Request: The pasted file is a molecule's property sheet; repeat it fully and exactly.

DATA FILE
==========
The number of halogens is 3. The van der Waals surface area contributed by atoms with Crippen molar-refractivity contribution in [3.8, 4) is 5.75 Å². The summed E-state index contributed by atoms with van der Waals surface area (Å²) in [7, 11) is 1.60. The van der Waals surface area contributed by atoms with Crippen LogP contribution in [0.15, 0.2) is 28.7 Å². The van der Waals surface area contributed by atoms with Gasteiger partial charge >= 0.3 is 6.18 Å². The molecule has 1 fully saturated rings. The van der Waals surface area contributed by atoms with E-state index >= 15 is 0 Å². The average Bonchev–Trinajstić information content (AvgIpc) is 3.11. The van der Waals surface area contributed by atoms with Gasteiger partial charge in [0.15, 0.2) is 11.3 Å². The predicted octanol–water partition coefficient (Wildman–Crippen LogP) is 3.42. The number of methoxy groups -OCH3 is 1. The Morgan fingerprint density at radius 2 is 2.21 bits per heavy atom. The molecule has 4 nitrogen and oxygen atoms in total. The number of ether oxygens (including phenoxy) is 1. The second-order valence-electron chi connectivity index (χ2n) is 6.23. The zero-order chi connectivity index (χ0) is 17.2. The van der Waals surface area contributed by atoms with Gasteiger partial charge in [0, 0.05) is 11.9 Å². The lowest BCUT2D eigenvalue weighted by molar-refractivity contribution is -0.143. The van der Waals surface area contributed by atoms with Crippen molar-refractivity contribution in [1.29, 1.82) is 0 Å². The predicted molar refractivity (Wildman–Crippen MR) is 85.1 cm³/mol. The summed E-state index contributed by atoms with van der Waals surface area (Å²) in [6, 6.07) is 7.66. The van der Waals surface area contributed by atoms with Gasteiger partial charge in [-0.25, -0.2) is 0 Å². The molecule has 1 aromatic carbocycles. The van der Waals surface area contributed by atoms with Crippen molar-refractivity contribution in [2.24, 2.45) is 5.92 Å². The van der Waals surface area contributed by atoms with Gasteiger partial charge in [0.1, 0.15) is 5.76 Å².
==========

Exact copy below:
The number of halogens is 3. The van der Waals surface area contributed by atoms with Crippen molar-refractivity contribution in [3.8, 4) is 5.75 Å². The summed E-state index contributed by atoms with van der Waals surface area (Å²) in [7, 11) is 1.60. The van der Waals surface area contributed by atoms with Crippen LogP contribution in [0.15, 0.2) is 28.7 Å². The van der Waals surface area contributed by atoms with Gasteiger partial charge >= 0.3 is 6.18 Å². The molecule has 1 fully saturated rings. The van der Waals surface area contributed by atoms with E-state index >= 15 is 0 Å². The average Bonchev–Trinajstić information content (AvgIpc) is 3.11. The van der Waals surface area contributed by atoms with Gasteiger partial charge in [0.15, 0.2) is 11.3 Å². The predicted octanol–water partition coefficient (Wildman–Crippen LogP) is 3.42. The number of methoxy groups -OCH3 is 1. The Morgan fingerprint density at radius 2 is 2.21 bits per heavy atom. The molecule has 4 nitrogen and oxygen atoms in total. The number of ether oxygens (including phenoxy) is 1. The second-order valence-electron chi connectivity index (χ2n) is 6.23. The zero-order chi connectivity index (χ0) is 17.2. The van der Waals surface area contributed by atoms with Gasteiger partial charge in [0, 0.05) is 11.9 Å². The lowest BCUT2D eigenvalue weighted by molar-refractivity contribution is -0.143. The van der Waals surface area contributed by atoms with Crippen molar-refractivity contribution in [1.29, 1.82) is 0 Å². The predicted molar refractivity (Wildman–Crippen MR) is 85.1 cm³/mol. The summed E-state index contributed by atoms with van der Waals surface area (Å²) in [6, 6.07) is 7.66. The van der Waals surface area contributed by atoms with Gasteiger partial charge in [-0.25, -0.2) is 0 Å². The molecule has 1 aromatic carbocycles. The van der Waals surface area contributed by atoms with Crippen molar-refractivity contribution in [2.24, 2.45) is 5.92 Å². The van der Waals surface area contributed by atoms with Gasteiger partial charge in [0.1, 0.15) is 5.76 Å².